B/R: What goes into changing the culture? You've been on a team that's been mostly terrible for decades, and you're a guy who wants to inject that losing culture with passion. How do you do that?

Adams: Just coming into the locker room, you realize the energy isn't there, and you have to bring it out of people. The veterans are more chill, calm, cool, collected. And you've got to bring in some young guys who are going to bring the juice to get them going, because they still got it but they're not used to it because it's not in the locker room.

          

B/R: Is it something you notice right away? I remember talking to Jared Goff this time last year, and he said that when he was at Cal and with the Rams, he sensed a losing culture. In college, as a freshman, he saw upperclassmen drinking after they lost by 30 points, and it's like, "What in the hell are you doing? We just lost by 30." What did you notice in New York where you're like, "I need to change this here"?

Adams: Everybody was used to losing. You can always tell that vibe. I came in, and it was like everybody wanted to do the bare minimum. They didn't want to go above and beyond. They didn't want to take that extra step. They didn't want to be uncomfortable, [but] to be great, you have to be uncomfortable. You have to be willing to sacrifice and willing to do the little things. And the team, the organization, just wasn't doing those things. It could've been two or three people on the team that were doing it and then the rest weren't or vice versa. But if you're not clicking on all cylinders with the 53-man roster, everybody upstairs, the staff, the whole organization, it's not going to go anywhere, man.

     

B/R: What does "bare minimum" look like behind the scenes? What startled you, surprised you last year in New York?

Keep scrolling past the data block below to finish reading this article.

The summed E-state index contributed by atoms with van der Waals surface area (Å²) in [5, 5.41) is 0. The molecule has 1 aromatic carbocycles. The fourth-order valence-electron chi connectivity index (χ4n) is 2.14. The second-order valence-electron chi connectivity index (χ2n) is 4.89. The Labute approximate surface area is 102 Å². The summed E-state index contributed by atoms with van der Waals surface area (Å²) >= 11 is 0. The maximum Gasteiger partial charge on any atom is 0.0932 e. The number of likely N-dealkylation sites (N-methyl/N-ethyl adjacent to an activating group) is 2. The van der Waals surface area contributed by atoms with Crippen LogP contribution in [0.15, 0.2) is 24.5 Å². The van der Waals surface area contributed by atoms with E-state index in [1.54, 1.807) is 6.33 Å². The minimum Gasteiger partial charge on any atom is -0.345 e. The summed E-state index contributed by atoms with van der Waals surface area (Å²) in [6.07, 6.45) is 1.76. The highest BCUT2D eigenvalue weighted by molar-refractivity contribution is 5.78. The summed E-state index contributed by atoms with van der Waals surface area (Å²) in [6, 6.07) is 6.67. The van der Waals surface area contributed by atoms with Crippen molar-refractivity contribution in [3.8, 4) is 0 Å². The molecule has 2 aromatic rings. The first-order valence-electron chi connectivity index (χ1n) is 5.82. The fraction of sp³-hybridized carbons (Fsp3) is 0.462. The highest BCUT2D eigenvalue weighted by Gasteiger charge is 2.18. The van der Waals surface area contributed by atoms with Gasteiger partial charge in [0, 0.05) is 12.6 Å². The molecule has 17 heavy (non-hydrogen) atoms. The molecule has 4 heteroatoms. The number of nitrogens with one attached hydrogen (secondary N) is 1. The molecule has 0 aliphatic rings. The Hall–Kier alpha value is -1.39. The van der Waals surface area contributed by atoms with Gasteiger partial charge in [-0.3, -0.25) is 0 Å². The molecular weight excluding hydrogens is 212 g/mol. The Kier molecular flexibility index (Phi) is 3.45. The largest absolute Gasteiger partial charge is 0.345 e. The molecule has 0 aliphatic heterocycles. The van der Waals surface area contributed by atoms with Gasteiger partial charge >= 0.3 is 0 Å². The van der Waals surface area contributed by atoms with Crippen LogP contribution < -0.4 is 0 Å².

Adams: It's not necessarily what it looks like. It's more about the vibe. That sense of everybody getting used to it. Like, it hasn't been going good. People are not studying their plays. People aren't knowing the plays. People aren't knowing their assignments. We get paid to play a game. You think that people would be dedicated to their craft and actually study it and know it like the back of their hand. It just didn't happen on our team. It's the whole NFL. You have a lot of guys that make it but get comfortable. It's about having that mind-set that when you make it, you're just getting started.

    

B/R: How do you come in as a 21-year-old and take a cattle prod to that way of thinking?

Adams: When you have that mind-set—when you have that dog in you—it kind of rubs off on people. When they see you out there flying around the ball, talking a little trash and having that energy, they feed off it and they appreciate it, because people who know football appreciate how you play the game. ... I'm very passionate about what I do. I just want to be the best at what I do.

B/R: Are you seeing change? Or are there still guys in your locker room doing the bare minimum?

Adams: It's changed now. You can tell it's a different vibe.